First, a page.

Houston Methodist. Leading Medicine

Neck FAQ

Question:

I was an engineering student before I went into med school. Now I'm seeing all kinds of applications for the CAD programs I used with my engineering projects. It would be so easy to use this when planning orthopedic surgery for example. This has probably crossed someone else's mind. What kind of studies are being done in this area?

Answer:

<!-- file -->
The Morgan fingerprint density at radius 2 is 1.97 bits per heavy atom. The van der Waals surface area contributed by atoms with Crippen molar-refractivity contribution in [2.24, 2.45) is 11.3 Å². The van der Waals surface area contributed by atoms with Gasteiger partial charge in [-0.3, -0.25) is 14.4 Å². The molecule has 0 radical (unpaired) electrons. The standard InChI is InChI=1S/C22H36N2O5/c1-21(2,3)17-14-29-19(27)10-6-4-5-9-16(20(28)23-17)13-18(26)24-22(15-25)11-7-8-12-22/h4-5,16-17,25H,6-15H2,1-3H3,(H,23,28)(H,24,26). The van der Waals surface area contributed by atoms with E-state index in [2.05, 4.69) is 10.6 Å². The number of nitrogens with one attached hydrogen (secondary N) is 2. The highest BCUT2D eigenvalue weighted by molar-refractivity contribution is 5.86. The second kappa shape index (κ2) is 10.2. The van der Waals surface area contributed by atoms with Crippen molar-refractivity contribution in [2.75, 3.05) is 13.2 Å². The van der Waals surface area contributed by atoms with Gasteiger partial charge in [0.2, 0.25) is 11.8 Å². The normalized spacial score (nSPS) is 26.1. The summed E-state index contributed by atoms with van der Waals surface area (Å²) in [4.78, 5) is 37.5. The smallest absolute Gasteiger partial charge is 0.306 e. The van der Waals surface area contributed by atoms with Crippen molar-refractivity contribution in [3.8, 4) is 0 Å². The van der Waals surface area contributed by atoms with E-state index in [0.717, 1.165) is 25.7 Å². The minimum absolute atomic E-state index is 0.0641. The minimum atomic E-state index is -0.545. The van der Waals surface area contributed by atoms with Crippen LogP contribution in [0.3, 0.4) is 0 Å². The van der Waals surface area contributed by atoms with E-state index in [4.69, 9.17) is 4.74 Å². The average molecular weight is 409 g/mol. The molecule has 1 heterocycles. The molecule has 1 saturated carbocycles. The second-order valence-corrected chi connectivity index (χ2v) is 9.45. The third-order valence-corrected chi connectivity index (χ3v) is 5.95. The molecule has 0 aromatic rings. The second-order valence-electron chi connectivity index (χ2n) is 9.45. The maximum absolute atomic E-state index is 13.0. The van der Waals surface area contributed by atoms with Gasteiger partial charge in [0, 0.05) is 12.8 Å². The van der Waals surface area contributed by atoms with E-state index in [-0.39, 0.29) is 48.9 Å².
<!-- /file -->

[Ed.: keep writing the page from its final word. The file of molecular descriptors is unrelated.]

You are quite right that Computer Aided Design (referred to as CAD models) is widely used in many areas of study from theatre lighting to engineering bridges. In the field of orthopedics, it has been applied to the study of new surgical procedures like the cervical artificial disc replacement (CADR). The use of cervical artificial disc replacements (CADR) is still in the first decade (10 years) of study. Before conducting studies on humans, computer simulation can be used to assess the biomechanical effects on movement. This concept is referred to as kinematics. In a recent study from Korea, mathematicians joined mechanical engineers and orthopedic surgeons to compare different types of cervical disc implants using a computer-aided design model. They used the CT scans of a young, healthy 21-year-old man to build the spinal model. With a computer-aided model, everything is done in three-dimensions. The effect of force and load with motion is calculated by the computer rather than on a live subject. Two different types of artificial disc implants were compared. Both were made of cobalt-crome with a polypropylene (plastic) core (inner piece). The artificial device mimicked the natural anatomy of a disc with its outer layer (annulus fibrosus) and the inner core (nucleus propulsus). Placement was at the C56 level where the majority of disc implants are currently placed. All material and mechanical properties of the implanted device were programmed into the computer-aided design model. Likewise, force, load, friction, tension, and angles were included in the model. In this way, the model could be put through thousands of spinal movements normally available in the human body. The results could be studied without subjecting a live human to that kind of experimentation. Range-of-motion and load placed on the facet (spinal) joints were measured. The effects of load on spinal flexion-extension were evaluated. Data was also collected on the effects of side-bending load, rotational (twisting) load, force on the spinal (facet) joints, and stress on the spinal ligaments. Tension on the polyethylene core was also measured. As this study showed, the use of computer-aided design (CAD) provided a biomechanical comparison between two different types of artificial disc implants. Long-term human studies will be needed to assess final outcomes but this is a good place to start. It's noninvasive and allows for many different choices of force and load application without causing injury to anyone. CAD is a natural fit for something like this. Sang-Hun Lee, MD, et al. Comparison of Cervical Spine Biomechanics After Fixed- and Mobile-Core Artificial Disc Replacement: A Finite Element Analysis. In Spine. April 20, 2011. Vol. 36. No. 9. Pp. 700-708.

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